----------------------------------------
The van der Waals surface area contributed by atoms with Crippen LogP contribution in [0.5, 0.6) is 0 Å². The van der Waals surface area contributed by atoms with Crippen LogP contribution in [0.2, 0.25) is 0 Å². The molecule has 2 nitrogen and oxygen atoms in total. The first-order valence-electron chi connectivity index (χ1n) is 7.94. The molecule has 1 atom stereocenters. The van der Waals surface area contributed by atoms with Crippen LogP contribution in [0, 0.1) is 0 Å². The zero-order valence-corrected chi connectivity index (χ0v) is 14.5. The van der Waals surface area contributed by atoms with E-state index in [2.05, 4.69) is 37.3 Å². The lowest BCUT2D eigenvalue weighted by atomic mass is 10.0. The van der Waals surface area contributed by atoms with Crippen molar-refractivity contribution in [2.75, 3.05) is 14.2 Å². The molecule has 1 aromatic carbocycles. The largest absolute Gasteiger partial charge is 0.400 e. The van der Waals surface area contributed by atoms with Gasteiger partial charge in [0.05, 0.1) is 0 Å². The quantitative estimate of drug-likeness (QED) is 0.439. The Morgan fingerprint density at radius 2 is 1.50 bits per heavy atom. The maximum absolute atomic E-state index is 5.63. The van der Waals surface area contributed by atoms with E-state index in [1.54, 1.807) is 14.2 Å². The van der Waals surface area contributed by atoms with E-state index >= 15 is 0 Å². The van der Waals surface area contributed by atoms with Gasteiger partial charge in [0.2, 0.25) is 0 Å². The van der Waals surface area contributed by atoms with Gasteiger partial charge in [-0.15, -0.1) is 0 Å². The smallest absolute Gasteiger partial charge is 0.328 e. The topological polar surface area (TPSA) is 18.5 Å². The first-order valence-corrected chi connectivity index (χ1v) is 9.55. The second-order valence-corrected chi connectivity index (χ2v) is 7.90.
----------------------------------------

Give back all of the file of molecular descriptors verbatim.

The van der Waals surface area contributed by atoms with Crippen LogP contribution in [0.5, 0.6) is 0 Å². The van der Waals surface area contributed by atoms with Crippen LogP contribution in [0.2, 0.25) is 0 Å². The molecule has 2 nitrogen and oxygen atoms in total. The first-order valence-electron chi connectivity index (χ1n) is 7.94. The molecule has 1 atom stereocenters. The van der Waals surface area contributed by atoms with Crippen LogP contribution in [0, 0.1) is 0 Å². The zero-order valence-corrected chi connectivity index (χ0v) is 14.5. The van der Waals surface area contributed by atoms with E-state index in [2.05, 4.69) is 37.3 Å². The lowest BCUT2D eigenvalue weighted by atomic mass is 10.0. The van der Waals surface area contributed by atoms with Crippen molar-refractivity contribution in [2.75, 3.05) is 14.2 Å². The molecule has 1 aromatic carbocycles. The largest absolute Gasteiger partial charge is 0.400 e. The van der Waals surface area contributed by atoms with Gasteiger partial charge in [0.05, 0.1) is 0 Å². The quantitative estimate of drug-likeness (QED) is 0.439. The Morgan fingerprint density at radius 2 is 1.50 bits per heavy atom. The maximum absolute atomic E-state index is 5.63. The van der Waals surface area contributed by atoms with E-state index in [1.54, 1.807) is 14.2 Å². The van der Waals surface area contributed by atoms with E-state index >= 15 is 0 Å². The van der Waals surface area contributed by atoms with Gasteiger partial charge in [0.2, 0.25) is 0 Å². The van der Waals surface area contributed by atoms with Gasteiger partial charge in [-0.15, -0.1) is 0 Å². The smallest absolute Gasteiger partial charge is 0.328 e. The topological polar surface area (TPSA) is 18.5 Å². The first-order valence-corrected chi connectivity index (χ1v) is 9.55. The second-order valence-corrected chi connectivity index (χ2v) is 7.90.